A species of animal or plant in danger of going extinct is considered an endangered species. Two primary factors contribute to the endangered status of a species: the loss of habitat and the reduction in genetic diversity.
When fewer than 50 individuals are left in a population, a species is said to be in endangered status. This decrease is observed over ten years or across three generations of the species, whichever period is longer.
When a species's population has decreased by at least 70%, and the reason for the drop is understood, the species is said to be in an endangered status. In addition, a species is considered to be endangered if the population of that species has decreased by at least 50%, and the reason for the population loss is unknown.
The range of a species threatened with extinction is less than 5,000 square kilometers (1,930 square miles) for unknown reasons. And the habitat range of a species that is threatened with extinction is fewer than 500 square kilometers (193 square miles) for known reasons.
You should be familiar with the following 10 well-known endangered species:
1. Giant Panda (Ailuropoda melanoleuca)
There is a reason why people refer to them as "charismatic megafauna." These legendary creatures are why conservationists work so hard: thanks to their notoriety, numerous initiatives to ensure their safety have been successfully funded.
People also are much more inclined to give fee to save an panda or a tiger than to offer some shekels to save limbless worm skink or Gerlach's cockroach. People are more willing to give money to rescue an adorable panda or a magnificent tiger. Despite this, lizards and cockroaches play significant roles in the ecosystems in which they live and are therefore entitled to the same level of protection as their more well-known relatives.
In other words, the animals on this list are the A-listers. And if the idea of conservation by trickle-down does not sit well with you, you should work on that Kickstarter effort to "rescue the Gerlach's cockroach."
Tiger described by William Blake, which are the hunting grounds for six different subspecies of tigers, are on fire. The habitat available to these felines has been drastically reduced due to agricultural practices such as slash-and-burn, and more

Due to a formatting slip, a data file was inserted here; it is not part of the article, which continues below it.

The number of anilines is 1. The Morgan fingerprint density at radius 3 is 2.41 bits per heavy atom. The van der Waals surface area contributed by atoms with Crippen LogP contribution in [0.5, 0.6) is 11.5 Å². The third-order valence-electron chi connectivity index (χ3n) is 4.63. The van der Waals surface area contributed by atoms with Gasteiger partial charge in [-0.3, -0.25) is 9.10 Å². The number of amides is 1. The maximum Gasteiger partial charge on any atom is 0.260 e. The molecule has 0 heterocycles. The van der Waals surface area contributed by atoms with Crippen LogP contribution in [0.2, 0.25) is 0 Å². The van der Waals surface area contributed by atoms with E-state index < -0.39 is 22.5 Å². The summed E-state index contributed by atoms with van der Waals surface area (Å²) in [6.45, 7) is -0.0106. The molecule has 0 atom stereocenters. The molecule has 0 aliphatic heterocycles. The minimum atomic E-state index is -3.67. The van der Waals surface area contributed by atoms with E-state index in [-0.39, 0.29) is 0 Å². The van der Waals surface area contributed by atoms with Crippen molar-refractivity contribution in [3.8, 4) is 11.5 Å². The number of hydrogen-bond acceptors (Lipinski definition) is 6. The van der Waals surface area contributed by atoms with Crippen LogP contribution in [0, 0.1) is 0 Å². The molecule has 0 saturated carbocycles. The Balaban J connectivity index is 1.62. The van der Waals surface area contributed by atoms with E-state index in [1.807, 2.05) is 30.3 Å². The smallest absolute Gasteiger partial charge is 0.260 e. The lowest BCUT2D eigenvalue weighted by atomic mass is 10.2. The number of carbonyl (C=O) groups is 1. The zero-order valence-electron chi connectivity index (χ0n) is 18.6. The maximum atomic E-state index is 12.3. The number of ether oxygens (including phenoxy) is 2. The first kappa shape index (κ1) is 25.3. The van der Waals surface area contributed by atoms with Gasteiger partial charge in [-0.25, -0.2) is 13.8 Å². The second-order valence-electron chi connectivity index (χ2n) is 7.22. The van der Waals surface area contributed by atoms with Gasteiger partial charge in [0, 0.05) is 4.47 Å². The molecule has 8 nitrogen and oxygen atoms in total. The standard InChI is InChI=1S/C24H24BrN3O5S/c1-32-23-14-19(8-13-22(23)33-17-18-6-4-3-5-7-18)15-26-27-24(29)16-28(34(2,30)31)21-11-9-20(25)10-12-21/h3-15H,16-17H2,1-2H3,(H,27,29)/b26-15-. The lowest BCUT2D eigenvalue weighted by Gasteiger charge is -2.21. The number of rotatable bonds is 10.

3. Whooping Crane
After another three years, there were only 16 of them left. The population had dropped precipitously due to hunting and the drying up of their marsh habitat, and it wasn't until the late 1960s that concentrated attempts were made to save the remaining birds.
There are over 400 birds in existence, and a significant portion of the credit for this goes to novel breeding methods.
Another plan involving transferring whooping crane eggs into the nests of related sandhill cranes to foster ultimately failed. Neither one can support itself on its own. The only population that can maintain itself does so by moving back and forth between Texas and Alberta in Canada.
4. Blue Whale
Blue whales, the largest mammals on earth, have a population that is less than 25,000 strong. Multiple subspecies of blue whales live in every ocean except the Arctic.
It is believed that whaling in the 20th century caused a reduction in the population of up to 90 percent of the currently existing animals. Then in 1998, the US National Marine Fisheries Service outlined a plan to recover the species.
6. Sea Otter (Enhydra lutris)
Sea otters almost went extinct because their warm, waterproof coats kept them warm in the cold water where they lived. The fur trade made them a target; by 1911, only about 2,000 of what were thought to be 300,000 were left.
7. Snow Leopard (Panthera uncia)
Most live in China and Mongolia, but many in India and Kyrgyzstan. Blue sheep and ibex are some of their natural prey, but in some places, it relies heavily on domestic animals. The leopards are killed by the farmers who depend on the animals. Poaching is still a big problem for the species, as is the overhunting of the animals they normally eat.
8. Gorilla (Gorilla beringei)
This depends on who you ask. If you ask anyone, they will tell you that gorillas generally are in a precarious situation. It is estimated that there are just about 220,000 of them still living in the wild.
The removal of even a small number of individuals from a gorilla troop can have a devastating effect on the group's capacity to maintain itself because of the complexity of their social structure and the slow rate at which they reproduce (females give birth no more frequently than once every four years at best).
9. Tasmanian Devil
Because of an infectious malignancy known as Devil Facial Tumor Disease, the number of Tasmanian devils plummeted by around 60 percent between 1996 and 2008. It has continued to destroy species populations unique to the island of Tasmania in Australia and can only be found there.
They have been observed using implements, much like chimpanzees and gorillas. Orangutans are only found on the Borneo & Sumatra in Southeast Asia, and according to research from 2004, fewer than 60,000 of them are there.
This is primarily because of logging and the capturing of orangutans for the exotic pet trade. They tend to live alone or in small groups of no more than three individuals, making it challenging to observe and research them compared to other great apes.